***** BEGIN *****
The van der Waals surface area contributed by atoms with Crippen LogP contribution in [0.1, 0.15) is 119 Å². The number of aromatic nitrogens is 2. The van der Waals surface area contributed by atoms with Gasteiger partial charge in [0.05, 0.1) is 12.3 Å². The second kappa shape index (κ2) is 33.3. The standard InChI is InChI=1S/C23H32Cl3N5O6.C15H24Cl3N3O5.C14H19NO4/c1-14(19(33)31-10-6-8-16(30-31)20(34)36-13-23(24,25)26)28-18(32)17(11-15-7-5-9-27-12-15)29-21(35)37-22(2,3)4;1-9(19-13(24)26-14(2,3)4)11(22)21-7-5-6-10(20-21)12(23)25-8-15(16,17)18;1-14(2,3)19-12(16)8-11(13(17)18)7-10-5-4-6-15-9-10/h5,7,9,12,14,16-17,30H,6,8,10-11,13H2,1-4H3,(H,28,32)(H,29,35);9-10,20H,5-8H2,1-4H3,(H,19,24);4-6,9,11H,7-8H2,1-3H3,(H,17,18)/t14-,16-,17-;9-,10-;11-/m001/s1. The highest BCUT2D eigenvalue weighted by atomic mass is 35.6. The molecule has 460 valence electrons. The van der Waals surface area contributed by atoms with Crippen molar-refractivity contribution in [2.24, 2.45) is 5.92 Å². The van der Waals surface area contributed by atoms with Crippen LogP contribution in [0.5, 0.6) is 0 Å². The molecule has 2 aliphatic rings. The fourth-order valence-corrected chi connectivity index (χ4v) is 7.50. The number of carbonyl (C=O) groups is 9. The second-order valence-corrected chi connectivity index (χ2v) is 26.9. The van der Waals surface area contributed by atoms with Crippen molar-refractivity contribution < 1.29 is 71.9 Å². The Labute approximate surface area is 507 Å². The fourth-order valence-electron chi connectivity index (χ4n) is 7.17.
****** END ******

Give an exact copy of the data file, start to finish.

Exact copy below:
The van der Waals surface area contributed by atoms with Crippen LogP contribution in [0.1, 0.15) is 119 Å². The number of aromatic nitrogens is 2. The van der Waals surface area contributed by atoms with Gasteiger partial charge in [0.05, 0.1) is 12.3 Å². The second kappa shape index (κ2) is 33.3. The standard InChI is InChI=1S/C23H32Cl3N5O6.C15H24Cl3N3O5.C14H19NO4/c1-14(19(33)31-10-6-8-16(30-31)20(34)36-13-23(24,25)26)28-18(32)17(11-15-7-5-9-27-12-15)29-21(35)37-22(2,3)4;1-9(19-13(24)26-14(2,3)4)11(22)21-7-5-6-10(20-21)12(23)25-8-15(16,17)18;1-14(2,3)19-12(16)8-11(13(17)18)7-10-5-4-6-15-9-10/h5,7,9,12,14,16-17,30H,6,8,10-11,13H2,1-4H3,(H,28,32)(H,29,35);9-10,20H,5-8H2,1-4H3,(H,19,24);4-6,9,11H,7-8H2,1-3H3,(H,17,18)/t14-,16-,17-;9-,10-;11-/m001/s1. The highest BCUT2D eigenvalue weighted by atomic mass is 35.6. The molecule has 460 valence electrons. The van der Waals surface area contributed by atoms with Crippen molar-refractivity contribution in [2.24, 2.45) is 5.92 Å². The van der Waals surface area contributed by atoms with Crippen LogP contribution in [0.5, 0.6) is 0 Å². The molecule has 2 aliphatic rings. The fourth-order valence-corrected chi connectivity index (χ4v) is 7.50. The number of carbonyl (C=O) groups is 9. The second-order valence-corrected chi connectivity index (χ2v) is 26.9. The van der Waals surface area contributed by atoms with Crippen molar-refractivity contribution < 1.29 is 71.9 Å². The Labute approximate surface area is 507 Å². The fourth-order valence-electron chi connectivity index (χ4n) is 7.17.